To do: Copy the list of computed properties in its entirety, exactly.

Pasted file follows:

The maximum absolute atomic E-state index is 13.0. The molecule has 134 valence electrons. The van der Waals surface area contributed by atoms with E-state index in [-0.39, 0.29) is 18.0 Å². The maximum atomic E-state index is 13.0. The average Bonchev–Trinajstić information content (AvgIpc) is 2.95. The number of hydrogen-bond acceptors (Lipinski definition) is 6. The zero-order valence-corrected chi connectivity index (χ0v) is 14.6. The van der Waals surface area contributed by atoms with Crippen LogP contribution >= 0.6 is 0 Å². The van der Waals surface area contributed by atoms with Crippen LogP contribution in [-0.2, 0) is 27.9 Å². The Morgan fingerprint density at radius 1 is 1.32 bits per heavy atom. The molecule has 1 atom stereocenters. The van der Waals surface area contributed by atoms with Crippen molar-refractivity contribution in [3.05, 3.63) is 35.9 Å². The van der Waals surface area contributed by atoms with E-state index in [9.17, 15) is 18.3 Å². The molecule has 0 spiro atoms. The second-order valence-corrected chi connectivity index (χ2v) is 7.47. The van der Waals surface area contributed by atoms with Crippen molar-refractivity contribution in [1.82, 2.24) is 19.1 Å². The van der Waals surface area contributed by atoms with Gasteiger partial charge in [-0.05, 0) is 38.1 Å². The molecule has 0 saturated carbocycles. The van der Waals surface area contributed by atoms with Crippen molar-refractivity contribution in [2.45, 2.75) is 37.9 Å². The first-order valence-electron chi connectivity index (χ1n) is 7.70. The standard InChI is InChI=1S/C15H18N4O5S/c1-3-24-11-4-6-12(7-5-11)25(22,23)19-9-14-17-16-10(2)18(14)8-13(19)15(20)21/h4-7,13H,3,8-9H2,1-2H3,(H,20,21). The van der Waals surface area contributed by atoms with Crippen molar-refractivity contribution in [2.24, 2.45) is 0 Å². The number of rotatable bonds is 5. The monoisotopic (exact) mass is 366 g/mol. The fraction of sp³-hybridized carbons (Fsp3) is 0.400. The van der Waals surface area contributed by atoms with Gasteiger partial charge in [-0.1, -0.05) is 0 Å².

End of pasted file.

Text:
The maximum absolute atomic E-state index is 13.0. The molecule has 134 valence electrons. The van der Waals surface area contributed by atoms with E-state index in [-0.39, 0.29) is 18.0 Å². The maximum atomic E-state index is 13.0. The average Bonchev–Trinajstić information content (AvgIpc) is 2.95. The number of hydrogen-bond acceptors (Lipinski definition) is 6. The zero-order valence-corrected chi connectivity index (χ0v) is 14.6. The van der Waals surface area contributed by atoms with Crippen LogP contribution >= 0.6 is 0 Å². The van der Waals surface area contributed by atoms with Crippen LogP contribution in [-0.2, 0) is 27.9 Å². The Morgan fingerprint density at radius 1 is 1.32 bits per heavy atom. The molecule has 1 atom stereocenters. The van der Waals surface area contributed by atoms with Crippen molar-refractivity contribution in [3.05, 3.63) is 35.9 Å². The van der Waals surface area contributed by atoms with E-state index in [9.17, 15) is 18.3 Å². The molecule has 0 spiro atoms. The second-order valence-corrected chi connectivity index (χ2v) is 7.47. The van der Waals surface area contributed by atoms with Crippen molar-refractivity contribution in [1.82, 2.24) is 19.1 Å². The van der Waals surface area contributed by atoms with Gasteiger partial charge in [-0.05, 0) is 38.1 Å². The molecule has 0 saturated carbocycles. The van der Waals surface area contributed by atoms with Crippen molar-refractivity contribution in [2.45, 2.75) is 37.9 Å². The first-order valence-electron chi connectivity index (χ1n) is 7.70. The standard InChI is InChI=1S/C15H18N4O5S/c1-3-24-11-4-6-12(7-5-11)25(22,23)19-9-14-17-16-10(2)18(14)8-13(19)15(20)21/h4-7,13H,3,8-9H2,1-2H3,(H,20,21). The van der Waals surface area contributed by atoms with Crippen molar-refractivity contribution in [2.24, 2.45) is 0 Å². The number of rotatable bonds is 5. The monoisotopic (exact) mass is 366 g/mol. The fraction of sp³-hybridized carbons (Fsp3) is 0.400. The van der Waals surface area contributed by atoms with Gasteiger partial charge in [-0.1, -0.05) is 0 Å².